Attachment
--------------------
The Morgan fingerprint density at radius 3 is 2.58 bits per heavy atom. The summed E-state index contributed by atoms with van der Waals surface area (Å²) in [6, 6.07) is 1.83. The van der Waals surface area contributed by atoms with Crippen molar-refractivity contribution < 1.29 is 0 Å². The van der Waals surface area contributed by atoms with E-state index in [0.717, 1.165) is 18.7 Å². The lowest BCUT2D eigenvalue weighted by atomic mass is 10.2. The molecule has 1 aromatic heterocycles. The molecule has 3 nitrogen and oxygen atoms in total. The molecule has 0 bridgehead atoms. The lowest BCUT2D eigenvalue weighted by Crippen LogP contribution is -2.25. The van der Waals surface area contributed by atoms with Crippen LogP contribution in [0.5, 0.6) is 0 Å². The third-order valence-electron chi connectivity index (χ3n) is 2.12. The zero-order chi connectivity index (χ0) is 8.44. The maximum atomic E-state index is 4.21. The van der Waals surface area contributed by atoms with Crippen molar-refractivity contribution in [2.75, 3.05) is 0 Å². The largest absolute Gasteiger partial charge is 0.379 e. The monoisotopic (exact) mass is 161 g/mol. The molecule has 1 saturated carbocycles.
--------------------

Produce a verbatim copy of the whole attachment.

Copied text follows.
The Morgan fingerprint density at radius 3 is 2.58 bits per heavy atom. The summed E-state index contributed by atoms with van der Waals surface area (Å²) in [6, 6.07) is 1.83. The van der Waals surface area contributed by atoms with Crippen molar-refractivity contribution < 1.29 is 0 Å². The van der Waals surface area contributed by atoms with E-state index in [0.717, 1.165) is 18.7 Å². The lowest BCUT2D eigenvalue weighted by atomic mass is 10.2. The molecule has 1 aromatic heterocycles. The molecule has 3 nitrogen and oxygen atoms in total. The molecule has 0 bridgehead atoms. The lowest BCUT2D eigenvalue weighted by Crippen LogP contribution is -2.25. The van der Waals surface area contributed by atoms with Crippen LogP contribution in [0.5, 0.6) is 0 Å². The third-order valence-electron chi connectivity index (χ3n) is 2.12. The zero-order chi connectivity index (χ0) is 8.44. The maximum atomic E-state index is 4.21. The van der Waals surface area contributed by atoms with Crippen molar-refractivity contribution in [2.75, 3.05) is 0 Å². The largest absolute Gasteiger partial charge is 0.379 e. The monoisotopic (exact) mass is 161 g/mol. The molecule has 1 saturated carbocycles.